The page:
Fifteen of the rare earth elements are part of a group of minerals known as lanthanides; scandium and yttrium are the only ones not a part of this. The minerals fall into one of two categories based on their atomic weight — light and heavy — with scandium also being an exception to this. The uses for rare earth elements are quite broad, though more recently the market has been driven by the energy transition towards renewables and a decarbonized vehicles fleet.

In this regard, neodymium and praseodymium are two of the most critical light rare earth minerals. The former is required for a range of different electronics, including smartphones and electric vehicles, while the latter sees use in the film industry and the manufacturing of aircraft engines. Both minerals are instrumental in the creation of rare earth permanent magnets, which are present in more than 90 percent of modern electric motors.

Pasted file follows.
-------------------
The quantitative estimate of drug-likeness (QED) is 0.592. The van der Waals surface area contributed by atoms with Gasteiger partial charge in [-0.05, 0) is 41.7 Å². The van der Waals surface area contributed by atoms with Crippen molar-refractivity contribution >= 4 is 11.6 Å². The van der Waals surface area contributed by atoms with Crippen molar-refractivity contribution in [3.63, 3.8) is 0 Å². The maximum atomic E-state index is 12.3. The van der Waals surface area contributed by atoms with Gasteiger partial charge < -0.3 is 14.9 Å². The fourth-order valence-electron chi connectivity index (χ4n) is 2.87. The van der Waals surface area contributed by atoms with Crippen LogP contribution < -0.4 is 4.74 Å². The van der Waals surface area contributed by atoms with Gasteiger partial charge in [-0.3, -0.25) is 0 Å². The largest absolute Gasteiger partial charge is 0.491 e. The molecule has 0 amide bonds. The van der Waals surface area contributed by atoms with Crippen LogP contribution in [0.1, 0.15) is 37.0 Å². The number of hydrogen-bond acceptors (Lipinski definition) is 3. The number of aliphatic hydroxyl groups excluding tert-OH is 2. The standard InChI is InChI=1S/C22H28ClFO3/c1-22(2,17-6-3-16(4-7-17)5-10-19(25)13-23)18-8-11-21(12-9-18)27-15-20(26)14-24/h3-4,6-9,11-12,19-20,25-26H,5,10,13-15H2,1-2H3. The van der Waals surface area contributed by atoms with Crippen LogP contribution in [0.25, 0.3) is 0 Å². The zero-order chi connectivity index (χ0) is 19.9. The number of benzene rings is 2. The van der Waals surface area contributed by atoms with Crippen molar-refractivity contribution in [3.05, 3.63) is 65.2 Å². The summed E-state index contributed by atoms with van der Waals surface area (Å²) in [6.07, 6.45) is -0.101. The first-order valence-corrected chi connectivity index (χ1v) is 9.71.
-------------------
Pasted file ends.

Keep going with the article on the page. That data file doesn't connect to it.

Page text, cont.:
Heavy rare earths are also crucial to the energy transition, as they play a key role in the manufacture of high performance permanent magnets used in clean energy technologies. The International Energy Agency identifies rare earths as essential for the permanent magnets used in both offshore wind turbines and electric vehicles, noting that by 2040 we could see three to seven times higher demand. The production of solar panels also requires several different types of rare earth minerals.

The critical importance of sustainable rare earths processing